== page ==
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Psychological vs. Pedagogical

Updated on November 12, 2014
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by Amber Maccione

When a child starts school, much of school is based upon their ability to memorize and store that which the teacher instructs them in. They are tested on it year after year with the teacher adding a little bit more to the mix. Therefore, a child can be tested using the psychological method designed by Binet and Simon to assess the child’s performance during his schools days (Ackerman, 1996). When it comes to the adult though, the psychological method (the method that concentrates on intellectual processes such as memory and abstract reasoning) does not really work because adults are not memorizing anymore. Rather, an adult is using the knowledge he already has and applying it to real world situations to conclude how to solve a real world problem (Ackerman, 1996). The adult has switched from the child processing and memorizing new information to retain and be able to regurgitate back when a teacher requires it to someone who is seeking to solve a real world problem using the skills and knowledge he already has. It is now knowledge over process, which is what the pedagogical method measures (Ackerman, 1996).

There are two things that must happen for a person to have knowledge. They must first learn, which is the act, process, or experience of gaining knowledge or skills, and then they must be able to retrieve that knowledge, which is memory (Conner, 2014). As a child, they know nothing when entering school, so to speak. As they graduate from grade to grade, they take what has been taught and apply it year after year. For an adult, they have already gone through the traditional learning system, which the psychological method assesses (Ackerman, 1996). They have knowledge from traditional school, but they also have gained knowledge through life experiences. Therefore, when learning as an adult, they bring these experiences to what is being taught traditionally. The adult learner uses his knowledge to solve a real life problem (Ackerman, 1996). There is a purpose to the learning that goes beyond memory and regurgitation.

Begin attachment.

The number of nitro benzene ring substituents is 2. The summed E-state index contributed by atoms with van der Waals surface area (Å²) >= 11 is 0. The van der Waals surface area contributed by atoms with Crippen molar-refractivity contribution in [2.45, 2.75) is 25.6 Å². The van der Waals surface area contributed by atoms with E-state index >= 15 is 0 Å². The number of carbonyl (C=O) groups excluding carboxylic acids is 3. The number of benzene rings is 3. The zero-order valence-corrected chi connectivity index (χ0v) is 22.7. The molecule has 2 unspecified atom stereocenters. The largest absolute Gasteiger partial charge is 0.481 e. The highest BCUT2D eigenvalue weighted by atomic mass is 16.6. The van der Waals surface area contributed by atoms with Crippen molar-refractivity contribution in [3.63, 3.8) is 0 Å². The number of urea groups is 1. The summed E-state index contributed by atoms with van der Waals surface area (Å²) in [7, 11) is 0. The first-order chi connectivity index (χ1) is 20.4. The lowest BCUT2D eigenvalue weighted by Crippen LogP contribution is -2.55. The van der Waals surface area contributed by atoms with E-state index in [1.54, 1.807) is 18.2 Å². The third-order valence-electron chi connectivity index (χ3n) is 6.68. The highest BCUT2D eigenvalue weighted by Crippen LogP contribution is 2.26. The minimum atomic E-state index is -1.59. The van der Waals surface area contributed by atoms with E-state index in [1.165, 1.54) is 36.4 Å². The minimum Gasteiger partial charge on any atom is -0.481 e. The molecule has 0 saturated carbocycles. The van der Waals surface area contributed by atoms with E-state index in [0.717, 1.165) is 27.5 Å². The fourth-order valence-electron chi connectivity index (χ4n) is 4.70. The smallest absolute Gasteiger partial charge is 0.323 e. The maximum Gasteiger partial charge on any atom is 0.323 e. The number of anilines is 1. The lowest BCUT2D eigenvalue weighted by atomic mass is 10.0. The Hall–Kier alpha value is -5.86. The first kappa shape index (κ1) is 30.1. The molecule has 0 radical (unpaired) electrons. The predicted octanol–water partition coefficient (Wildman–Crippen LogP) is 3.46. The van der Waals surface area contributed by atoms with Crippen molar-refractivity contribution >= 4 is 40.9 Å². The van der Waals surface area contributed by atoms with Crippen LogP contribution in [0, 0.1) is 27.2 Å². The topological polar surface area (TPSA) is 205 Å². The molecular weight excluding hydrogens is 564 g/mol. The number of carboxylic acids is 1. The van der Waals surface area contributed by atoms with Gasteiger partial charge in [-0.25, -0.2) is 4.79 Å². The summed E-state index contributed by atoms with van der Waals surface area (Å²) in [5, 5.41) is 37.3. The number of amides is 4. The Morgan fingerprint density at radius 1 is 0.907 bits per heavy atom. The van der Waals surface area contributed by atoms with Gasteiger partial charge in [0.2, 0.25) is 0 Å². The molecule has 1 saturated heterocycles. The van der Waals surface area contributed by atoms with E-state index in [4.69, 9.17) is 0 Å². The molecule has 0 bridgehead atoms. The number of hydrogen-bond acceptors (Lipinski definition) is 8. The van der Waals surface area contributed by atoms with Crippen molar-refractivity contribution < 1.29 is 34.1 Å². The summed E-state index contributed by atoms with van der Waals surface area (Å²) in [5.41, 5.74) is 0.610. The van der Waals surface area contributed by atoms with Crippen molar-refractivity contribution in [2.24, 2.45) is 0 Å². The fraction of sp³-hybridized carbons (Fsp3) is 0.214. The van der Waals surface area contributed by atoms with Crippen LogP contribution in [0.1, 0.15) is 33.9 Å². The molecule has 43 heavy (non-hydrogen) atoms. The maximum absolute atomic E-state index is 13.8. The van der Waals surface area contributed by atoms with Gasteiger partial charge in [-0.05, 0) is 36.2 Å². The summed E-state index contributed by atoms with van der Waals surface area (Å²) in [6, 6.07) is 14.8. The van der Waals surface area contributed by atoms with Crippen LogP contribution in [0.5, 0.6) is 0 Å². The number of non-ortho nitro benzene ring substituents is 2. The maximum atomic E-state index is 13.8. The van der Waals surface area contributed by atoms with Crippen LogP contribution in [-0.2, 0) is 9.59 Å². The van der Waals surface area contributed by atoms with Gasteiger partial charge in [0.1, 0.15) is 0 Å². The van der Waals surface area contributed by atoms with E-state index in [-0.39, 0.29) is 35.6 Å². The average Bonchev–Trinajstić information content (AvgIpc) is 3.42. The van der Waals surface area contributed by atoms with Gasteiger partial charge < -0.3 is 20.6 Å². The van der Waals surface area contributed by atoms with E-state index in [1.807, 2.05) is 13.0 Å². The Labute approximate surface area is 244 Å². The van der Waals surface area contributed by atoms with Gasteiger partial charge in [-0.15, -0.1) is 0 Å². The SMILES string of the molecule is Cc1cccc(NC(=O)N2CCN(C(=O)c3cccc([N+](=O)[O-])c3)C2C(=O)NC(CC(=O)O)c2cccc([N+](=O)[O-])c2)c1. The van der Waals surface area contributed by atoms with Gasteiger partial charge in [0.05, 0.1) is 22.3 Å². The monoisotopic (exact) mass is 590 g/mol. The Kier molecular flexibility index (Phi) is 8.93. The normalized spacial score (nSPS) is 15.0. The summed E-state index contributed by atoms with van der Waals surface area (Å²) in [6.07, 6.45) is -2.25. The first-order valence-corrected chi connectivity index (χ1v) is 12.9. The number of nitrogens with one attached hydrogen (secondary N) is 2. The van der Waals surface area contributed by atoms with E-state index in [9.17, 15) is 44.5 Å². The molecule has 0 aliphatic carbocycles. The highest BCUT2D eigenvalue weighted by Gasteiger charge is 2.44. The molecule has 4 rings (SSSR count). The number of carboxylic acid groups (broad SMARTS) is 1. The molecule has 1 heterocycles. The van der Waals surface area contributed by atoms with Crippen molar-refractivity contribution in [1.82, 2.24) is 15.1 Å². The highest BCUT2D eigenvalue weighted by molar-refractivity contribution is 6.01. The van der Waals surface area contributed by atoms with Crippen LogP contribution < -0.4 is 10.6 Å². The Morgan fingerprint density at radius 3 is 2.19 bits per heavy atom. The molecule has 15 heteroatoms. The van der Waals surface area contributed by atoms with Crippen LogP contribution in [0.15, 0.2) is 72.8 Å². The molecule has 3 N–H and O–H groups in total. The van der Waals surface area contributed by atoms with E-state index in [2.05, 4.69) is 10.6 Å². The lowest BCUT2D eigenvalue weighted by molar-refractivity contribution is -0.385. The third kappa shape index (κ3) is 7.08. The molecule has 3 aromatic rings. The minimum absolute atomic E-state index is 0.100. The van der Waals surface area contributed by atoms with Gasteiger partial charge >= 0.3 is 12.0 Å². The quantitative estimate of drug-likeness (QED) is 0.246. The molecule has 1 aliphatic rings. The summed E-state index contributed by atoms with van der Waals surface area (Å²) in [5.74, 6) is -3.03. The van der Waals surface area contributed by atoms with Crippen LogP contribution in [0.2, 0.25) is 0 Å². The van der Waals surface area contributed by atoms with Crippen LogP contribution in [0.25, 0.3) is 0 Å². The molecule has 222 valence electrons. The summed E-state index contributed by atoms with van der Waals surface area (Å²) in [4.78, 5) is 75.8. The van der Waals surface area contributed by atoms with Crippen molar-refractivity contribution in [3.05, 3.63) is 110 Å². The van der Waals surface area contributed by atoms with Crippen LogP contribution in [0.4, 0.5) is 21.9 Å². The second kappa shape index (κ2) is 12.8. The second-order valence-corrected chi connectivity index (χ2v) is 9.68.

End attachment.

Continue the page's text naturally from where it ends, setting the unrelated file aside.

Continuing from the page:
Problems in the world are not novel or simplistic (Ackerman, 1996). Real world problems require an individual to draw on their accumulated knowledge and skills, therefore, adult intellect is best explained by the tasks that he can accomplish through the skills he has developed (Ackerman, 1996). Instead of kinetic intelligence used by a child, an adult uses potential intelligence (Ackerman, 1996). Therefore, intelligence is based not on how he will learn but on what he already knows and can apply to the traditionally learning process (Ackerman, 1996).

Ackerman has written a whole book dedicated to adult intelligence and learning. From that which was stated within this article, he seems to be on the same page as the class readings with the fact that adults learn differently from the traditional way a child learns. Since this is the result of research done by different parties, such as fields of education, cognitive science, and adult development, it only natural to believe that when assessing an adult in the traditional sense, a teacher would also take into account what knowledge and skills the adult learner is bringing to the table and adding to the subject area being taught.

References

Ackerman, Phillip L. (1996). Adult intelligence. Practical Assessment, Research & Evaluation,

5(8). Retrieved from http://PAREonline.net/getvn.asp?v=5&n=8

Conner, M. (2014). “Introduction to Adult Learning.” Marc!a Conner. Retrieved from

http://marciaconner.com/resources/adult-learning/



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